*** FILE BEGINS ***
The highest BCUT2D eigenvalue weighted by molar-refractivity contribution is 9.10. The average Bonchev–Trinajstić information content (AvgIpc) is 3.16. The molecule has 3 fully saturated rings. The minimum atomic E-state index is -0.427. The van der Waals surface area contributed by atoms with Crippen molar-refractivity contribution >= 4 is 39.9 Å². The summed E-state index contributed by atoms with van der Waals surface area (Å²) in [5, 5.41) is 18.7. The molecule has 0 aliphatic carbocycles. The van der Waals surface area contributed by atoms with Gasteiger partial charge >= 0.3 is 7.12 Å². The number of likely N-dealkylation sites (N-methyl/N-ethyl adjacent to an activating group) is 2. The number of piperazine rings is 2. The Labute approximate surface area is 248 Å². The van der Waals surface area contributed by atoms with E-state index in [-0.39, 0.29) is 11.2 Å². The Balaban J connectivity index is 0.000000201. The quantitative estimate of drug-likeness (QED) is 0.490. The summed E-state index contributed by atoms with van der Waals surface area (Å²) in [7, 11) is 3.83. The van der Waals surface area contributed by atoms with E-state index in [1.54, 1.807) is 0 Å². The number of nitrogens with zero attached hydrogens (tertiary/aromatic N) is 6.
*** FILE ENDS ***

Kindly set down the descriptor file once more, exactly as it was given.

The highest BCUT2D eigenvalue weighted by molar-refractivity contribution is 9.10. The average Bonchev–Trinajstić information content (AvgIpc) is 3.16. The molecule has 3 fully saturated rings. The minimum atomic E-state index is -0.427. The van der Waals surface area contributed by atoms with Crippen molar-refractivity contribution >= 4 is 39.9 Å². The summed E-state index contributed by atoms with van der Waals surface area (Å²) in [5, 5.41) is 18.7. The molecule has 0 aliphatic carbocycles. The van der Waals surface area contributed by atoms with Gasteiger partial charge >= 0.3 is 7.12 Å². The number of likely N-dealkylation sites (N-methyl/N-ethyl adjacent to an activating group) is 2. The number of piperazine rings is 2. The Labute approximate surface area is 248 Å². The van der Waals surface area contributed by atoms with E-state index in [-0.39, 0.29) is 11.2 Å². The Balaban J connectivity index is 0.000000201. The quantitative estimate of drug-likeness (QED) is 0.490. The summed E-state index contributed by atoms with van der Waals surface area (Å²) in [7, 11) is 3.83. The van der Waals surface area contributed by atoms with E-state index in [1.54, 1.807) is 0 Å². The number of nitrogens with zero attached hydrogens (tertiary/aromatic N) is 6.